"And that was--"
"Myself," answered the scientist, with entire complacency.
"Red Herrings," Max Rittenberg
In 2014 genre fiction expert Mike Ashley (among many additional things editor of the popular Mammoth Book short story anthologies) contributed a piece, "The Strange Case of Max Rittenberg," to Mysteries Unlocked, a collection of essays I edited that were written in honor of Douglas G. Greene, biographer of John Dickson Carr and owner of the mystery short fiction imprint Crippen & Landru.
I had never heard of Max Rittenberg (1880-1963) and I was much interested to learn about him in Mike's essay. As Mike explained in the essay, Rittenberg (who was born Max Mark Lion Rittenberg in Sydney, Australia but migrated with his family to England when he was a child) in a creative burst between 1911 and 1915 published a flurry of mystery short stories with two series sleuths: Dr. Xavier Wycherley, a psychologist and psychic detective, and Professor Magnum, a chemist and scientific consultant.
In 1913 the Dr. Wycherley tales were collected in book form in The Mind-Reader, and they have since been reprinted by Coachwhip. However the Professor Magnum stories, a bountiful eighteen in number, had never been collected in book form until now, Coachwhip having published them in a well-designed volume with a new introduction by Mike Ashley: The Invisible Bullet & Other Strange Cases of Magnum, Scientific Consultant. (All the artwork from the original serial publication of the tales is included.)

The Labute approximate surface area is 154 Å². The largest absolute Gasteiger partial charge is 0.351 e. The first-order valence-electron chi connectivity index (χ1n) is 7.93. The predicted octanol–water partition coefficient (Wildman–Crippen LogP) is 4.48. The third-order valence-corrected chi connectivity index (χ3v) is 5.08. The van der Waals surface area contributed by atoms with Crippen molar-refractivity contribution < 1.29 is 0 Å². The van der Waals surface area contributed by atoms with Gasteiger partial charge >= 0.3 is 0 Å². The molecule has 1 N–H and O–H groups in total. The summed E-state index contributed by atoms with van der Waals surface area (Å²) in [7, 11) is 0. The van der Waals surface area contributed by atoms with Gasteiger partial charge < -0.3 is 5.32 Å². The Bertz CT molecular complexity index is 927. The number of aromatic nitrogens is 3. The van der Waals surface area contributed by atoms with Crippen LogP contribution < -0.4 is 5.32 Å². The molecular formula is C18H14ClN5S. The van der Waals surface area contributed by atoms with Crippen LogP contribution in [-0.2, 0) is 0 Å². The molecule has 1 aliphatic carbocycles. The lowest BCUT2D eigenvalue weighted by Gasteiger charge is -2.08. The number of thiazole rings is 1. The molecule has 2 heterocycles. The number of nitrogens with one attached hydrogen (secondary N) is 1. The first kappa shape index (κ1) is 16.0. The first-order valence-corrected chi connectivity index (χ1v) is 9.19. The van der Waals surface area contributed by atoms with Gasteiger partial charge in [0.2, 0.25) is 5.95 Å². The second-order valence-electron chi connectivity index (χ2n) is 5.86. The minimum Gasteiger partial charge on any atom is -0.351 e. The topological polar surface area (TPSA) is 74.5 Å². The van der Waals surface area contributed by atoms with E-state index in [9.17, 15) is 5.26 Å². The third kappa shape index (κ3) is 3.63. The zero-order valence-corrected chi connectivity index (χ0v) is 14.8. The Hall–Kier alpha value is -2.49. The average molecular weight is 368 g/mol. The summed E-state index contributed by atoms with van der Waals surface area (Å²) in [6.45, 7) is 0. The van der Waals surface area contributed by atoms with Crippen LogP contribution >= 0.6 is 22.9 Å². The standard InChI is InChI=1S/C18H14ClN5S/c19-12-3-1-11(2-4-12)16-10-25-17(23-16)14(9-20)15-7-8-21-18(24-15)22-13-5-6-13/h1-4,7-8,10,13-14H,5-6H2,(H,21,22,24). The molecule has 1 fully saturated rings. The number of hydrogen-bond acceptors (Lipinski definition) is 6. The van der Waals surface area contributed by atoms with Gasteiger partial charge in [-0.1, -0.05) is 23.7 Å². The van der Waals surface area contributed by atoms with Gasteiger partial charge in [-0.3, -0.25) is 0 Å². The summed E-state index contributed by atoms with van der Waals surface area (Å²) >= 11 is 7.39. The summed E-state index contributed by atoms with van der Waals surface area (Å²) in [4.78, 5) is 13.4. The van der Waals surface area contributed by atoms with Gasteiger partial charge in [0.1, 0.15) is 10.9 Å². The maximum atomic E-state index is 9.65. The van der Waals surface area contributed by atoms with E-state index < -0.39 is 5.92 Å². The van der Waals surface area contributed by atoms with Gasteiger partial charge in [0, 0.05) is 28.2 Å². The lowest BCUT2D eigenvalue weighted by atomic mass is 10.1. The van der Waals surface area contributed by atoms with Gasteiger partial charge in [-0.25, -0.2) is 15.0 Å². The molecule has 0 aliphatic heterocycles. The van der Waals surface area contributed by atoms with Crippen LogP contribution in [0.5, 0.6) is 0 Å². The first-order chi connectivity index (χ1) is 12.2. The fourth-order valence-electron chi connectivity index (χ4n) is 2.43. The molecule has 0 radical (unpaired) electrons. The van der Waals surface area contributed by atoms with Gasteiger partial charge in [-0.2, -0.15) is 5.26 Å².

With the landmark "The Blue Sequin," published in the United Kingdom in Pearson's Magazine in December 1908, Freeman, a doctor by profession, launched a long line of classic Thorndyke short stories, all with true scientific detection.
In the United States, where Dr. Thorndyke first appeared in magazine form in May 1910, Edwin Balmer and William B. MacHarg a year earlier, in May 1909, introduced Luther Trant, a "psychological detective" who "used scientific instruments to measure the reactions of people to a series of set questions and from that deduced the guilty party," while Arthur B. Reeve's mystery-solving Professor Craig Kennedy debuted in print in December 1910.